Leaked Transparency and Whistleblowers
This blog was originally published on 2 May 2016 at Verfassungsblog.de
Transparency and Leaks
Transparency and accountability together are meant to expose wrongdoing and help ensure that there is no impunity of any party involved, whether governments, companies or individuals. But transparency ensured through institutional or legal mechanisms does not always succeed in exposing wrongdoing in a timely fashion. That is especially the case when information is protected under special legal regimes such as security classified information, business or trade secrets. The Catch-22, as noted before, is that identifying abuses of secrecy requires access to the very material being kept secret. This access in turn is systematically problematic for parliamentary committees or other independent review bodies.
Increasingly we witness the exposure of corruption, abuse of power or wrongdoing through leaks, i.e. decisions of individuals to disclose secret information. And although leaks are nothing new, the current technological and information infrastructure enable the rapid disclosure of millions of documents from nearly 40 years of records without much trouble and in a protected way as the mega leak of the Panama papers shows. This ‘radical’ transparency might not lead to ‘radical’ accountability but it offers insights to citizens for public debates that otherwise would not happen. Besides the exposure of information as such, these leaks are usually organised and presented in way that is easily accessible and readable for the general public.
By contrast, for example, information derived through requests of public access to documents – besides involving a more cumbersome and slower administrative procedure and often leading to no access – often is hard to understand and create an idea of what actually takes place inside the administration. Moreover, the regime of public access to documents is limited to public bodies. But while the Panama mega leak opens the way for global debates on tax evasion, the whistleblowers behind them – if it were for their identity to be exposed – would have little or no legal protection in Member States of the European Union, evident in the case of LuxLeaks.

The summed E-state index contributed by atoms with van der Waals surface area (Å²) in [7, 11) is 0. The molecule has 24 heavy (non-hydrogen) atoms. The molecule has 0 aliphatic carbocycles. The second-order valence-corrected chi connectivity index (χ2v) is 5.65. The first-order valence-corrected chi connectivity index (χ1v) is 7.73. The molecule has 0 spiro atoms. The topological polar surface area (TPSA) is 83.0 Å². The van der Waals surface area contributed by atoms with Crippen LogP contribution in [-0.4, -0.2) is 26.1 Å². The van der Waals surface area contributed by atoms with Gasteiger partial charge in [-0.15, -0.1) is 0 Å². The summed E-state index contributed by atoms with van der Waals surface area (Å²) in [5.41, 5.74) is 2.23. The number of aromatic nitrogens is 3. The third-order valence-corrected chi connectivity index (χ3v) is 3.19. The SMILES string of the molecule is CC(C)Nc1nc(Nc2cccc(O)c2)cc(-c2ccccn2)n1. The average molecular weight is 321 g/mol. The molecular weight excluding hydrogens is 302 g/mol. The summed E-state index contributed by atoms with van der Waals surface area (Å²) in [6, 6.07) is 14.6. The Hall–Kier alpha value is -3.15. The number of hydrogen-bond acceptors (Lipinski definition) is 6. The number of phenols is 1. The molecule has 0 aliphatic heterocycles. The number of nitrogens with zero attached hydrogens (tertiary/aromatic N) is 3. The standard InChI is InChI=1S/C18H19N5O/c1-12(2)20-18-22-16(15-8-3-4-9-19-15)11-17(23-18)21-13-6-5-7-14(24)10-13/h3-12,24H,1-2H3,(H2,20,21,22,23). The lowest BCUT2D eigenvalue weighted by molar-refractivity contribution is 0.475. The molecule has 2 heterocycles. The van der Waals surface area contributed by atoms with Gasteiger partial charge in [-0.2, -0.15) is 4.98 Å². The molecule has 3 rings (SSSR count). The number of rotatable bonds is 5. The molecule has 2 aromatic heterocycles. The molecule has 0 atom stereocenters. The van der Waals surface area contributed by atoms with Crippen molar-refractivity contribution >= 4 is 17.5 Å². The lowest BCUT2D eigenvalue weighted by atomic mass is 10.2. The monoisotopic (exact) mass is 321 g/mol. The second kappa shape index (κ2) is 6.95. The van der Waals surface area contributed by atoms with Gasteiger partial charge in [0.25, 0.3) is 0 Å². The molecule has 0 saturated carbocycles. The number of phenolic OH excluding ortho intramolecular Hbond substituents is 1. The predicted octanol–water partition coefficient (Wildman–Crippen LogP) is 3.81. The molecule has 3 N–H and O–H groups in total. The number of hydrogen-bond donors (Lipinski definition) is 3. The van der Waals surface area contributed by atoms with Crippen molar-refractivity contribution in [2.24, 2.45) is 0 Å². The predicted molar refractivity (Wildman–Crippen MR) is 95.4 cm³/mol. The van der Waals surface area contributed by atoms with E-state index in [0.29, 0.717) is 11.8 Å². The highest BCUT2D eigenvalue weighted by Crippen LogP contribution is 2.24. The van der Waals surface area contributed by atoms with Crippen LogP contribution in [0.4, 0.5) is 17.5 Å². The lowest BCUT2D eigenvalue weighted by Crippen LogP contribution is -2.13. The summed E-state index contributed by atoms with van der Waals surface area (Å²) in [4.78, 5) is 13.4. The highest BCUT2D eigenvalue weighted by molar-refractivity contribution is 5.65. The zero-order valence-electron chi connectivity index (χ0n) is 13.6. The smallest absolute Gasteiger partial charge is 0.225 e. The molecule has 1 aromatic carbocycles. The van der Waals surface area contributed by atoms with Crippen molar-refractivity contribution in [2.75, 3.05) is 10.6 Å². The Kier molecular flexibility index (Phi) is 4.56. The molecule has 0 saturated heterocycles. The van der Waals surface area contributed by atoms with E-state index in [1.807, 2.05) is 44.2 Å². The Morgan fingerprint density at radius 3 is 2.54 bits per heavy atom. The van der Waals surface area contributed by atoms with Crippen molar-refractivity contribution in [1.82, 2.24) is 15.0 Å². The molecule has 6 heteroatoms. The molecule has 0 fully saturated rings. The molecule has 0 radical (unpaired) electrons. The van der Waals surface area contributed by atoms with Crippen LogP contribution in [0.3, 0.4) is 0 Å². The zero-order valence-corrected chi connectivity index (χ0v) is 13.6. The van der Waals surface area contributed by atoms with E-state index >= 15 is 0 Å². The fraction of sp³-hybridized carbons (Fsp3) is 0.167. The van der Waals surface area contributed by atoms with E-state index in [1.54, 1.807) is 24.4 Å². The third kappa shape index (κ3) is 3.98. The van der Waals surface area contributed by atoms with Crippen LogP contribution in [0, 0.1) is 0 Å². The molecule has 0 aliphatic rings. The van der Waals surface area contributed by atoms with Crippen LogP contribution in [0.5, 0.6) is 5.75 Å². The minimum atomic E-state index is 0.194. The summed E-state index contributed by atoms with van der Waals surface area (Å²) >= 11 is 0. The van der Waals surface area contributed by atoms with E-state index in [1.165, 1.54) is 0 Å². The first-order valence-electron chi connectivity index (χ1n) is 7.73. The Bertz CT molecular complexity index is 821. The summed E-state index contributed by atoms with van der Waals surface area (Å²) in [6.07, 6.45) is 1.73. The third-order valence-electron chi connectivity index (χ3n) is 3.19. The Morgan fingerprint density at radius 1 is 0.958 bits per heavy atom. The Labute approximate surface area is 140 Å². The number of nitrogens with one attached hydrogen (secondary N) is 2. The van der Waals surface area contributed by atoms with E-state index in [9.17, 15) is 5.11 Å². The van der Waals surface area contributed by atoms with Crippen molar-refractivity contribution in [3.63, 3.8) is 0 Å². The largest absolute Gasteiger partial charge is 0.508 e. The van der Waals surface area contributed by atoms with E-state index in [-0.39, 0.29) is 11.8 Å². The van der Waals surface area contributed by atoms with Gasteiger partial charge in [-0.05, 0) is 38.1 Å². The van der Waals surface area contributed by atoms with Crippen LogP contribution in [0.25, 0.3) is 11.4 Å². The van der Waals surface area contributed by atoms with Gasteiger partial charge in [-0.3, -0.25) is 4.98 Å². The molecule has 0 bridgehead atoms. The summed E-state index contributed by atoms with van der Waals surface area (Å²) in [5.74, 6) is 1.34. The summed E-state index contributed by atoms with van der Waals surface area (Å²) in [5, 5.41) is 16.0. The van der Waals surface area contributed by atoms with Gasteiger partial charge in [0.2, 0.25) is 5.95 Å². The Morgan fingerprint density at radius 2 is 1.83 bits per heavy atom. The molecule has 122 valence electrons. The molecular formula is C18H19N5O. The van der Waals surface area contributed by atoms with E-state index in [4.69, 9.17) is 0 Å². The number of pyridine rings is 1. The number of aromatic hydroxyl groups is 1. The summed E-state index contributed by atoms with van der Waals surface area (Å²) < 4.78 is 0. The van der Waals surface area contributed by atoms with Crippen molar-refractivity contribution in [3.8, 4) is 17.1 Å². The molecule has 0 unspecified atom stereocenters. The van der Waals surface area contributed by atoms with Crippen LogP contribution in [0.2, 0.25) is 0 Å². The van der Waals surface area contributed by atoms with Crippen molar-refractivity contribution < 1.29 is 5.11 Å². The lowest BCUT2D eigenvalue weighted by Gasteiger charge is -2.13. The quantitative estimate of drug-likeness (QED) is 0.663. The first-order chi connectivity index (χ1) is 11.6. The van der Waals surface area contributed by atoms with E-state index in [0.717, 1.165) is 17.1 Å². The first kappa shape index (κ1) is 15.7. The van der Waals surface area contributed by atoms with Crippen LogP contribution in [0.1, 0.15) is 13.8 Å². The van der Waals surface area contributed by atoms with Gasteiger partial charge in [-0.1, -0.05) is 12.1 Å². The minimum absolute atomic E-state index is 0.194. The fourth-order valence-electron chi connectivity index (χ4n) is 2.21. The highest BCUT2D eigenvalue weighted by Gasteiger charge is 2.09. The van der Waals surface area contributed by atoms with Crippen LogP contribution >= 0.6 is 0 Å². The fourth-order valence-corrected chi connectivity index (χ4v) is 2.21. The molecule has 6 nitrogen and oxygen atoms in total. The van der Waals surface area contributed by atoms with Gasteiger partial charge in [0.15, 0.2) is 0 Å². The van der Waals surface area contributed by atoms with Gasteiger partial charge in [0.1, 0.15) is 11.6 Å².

Whistleblowing and Legal Protection
Protection for whistleblowers in EU Member States is either completely missing or fragmented between public and private sectors, as a recent report by Transparency International shows. Only exceptionally do some MS provide dedicated laws on whistleblower protection some of which may be considered to offer more advanced legal frameworks (Ireland, Romania, Slovenia, and the UK). Whistleblowing has a composite nature: it is an accountability instrument but it is also a form of freedom of expression. Although both of these aspects of whistleblowing find basis in law and in general exposing wrongdoing is widely supported by the public, legal protection for whistleblowers is limited or narrow.
This mismatch is reflected in cases as LuxLeaks regarding tax avoidance schemes: On the one hand, whistleblower Antoine Deltour faces a trial since rules in Luxembourg are limited to corruption offences and only protect whistleblowers against dismissal but not against prosecution, on the other hand, he is awarded the European Citizen’s Prize 2015 by the European Parliament intended to acknowledge the work of those who ‘promote European values’.
Indeed, the ability of organisational insiders to speak up and disclose information in the public interest is at the core democratic values. It seems paradoxical then to punish and prosecute those who actively practice them. The time is ripe to establish a legal framework with clear requirements for protected disclosure that affords a wide protection to individuals who expose wrongdoing in the public interest.
About the Author
Vigjilenca Abazi is post-doctoral researcher at Maastricht University, Faculty of Law, and research coordinator at the Centre for European Research in Maastricht.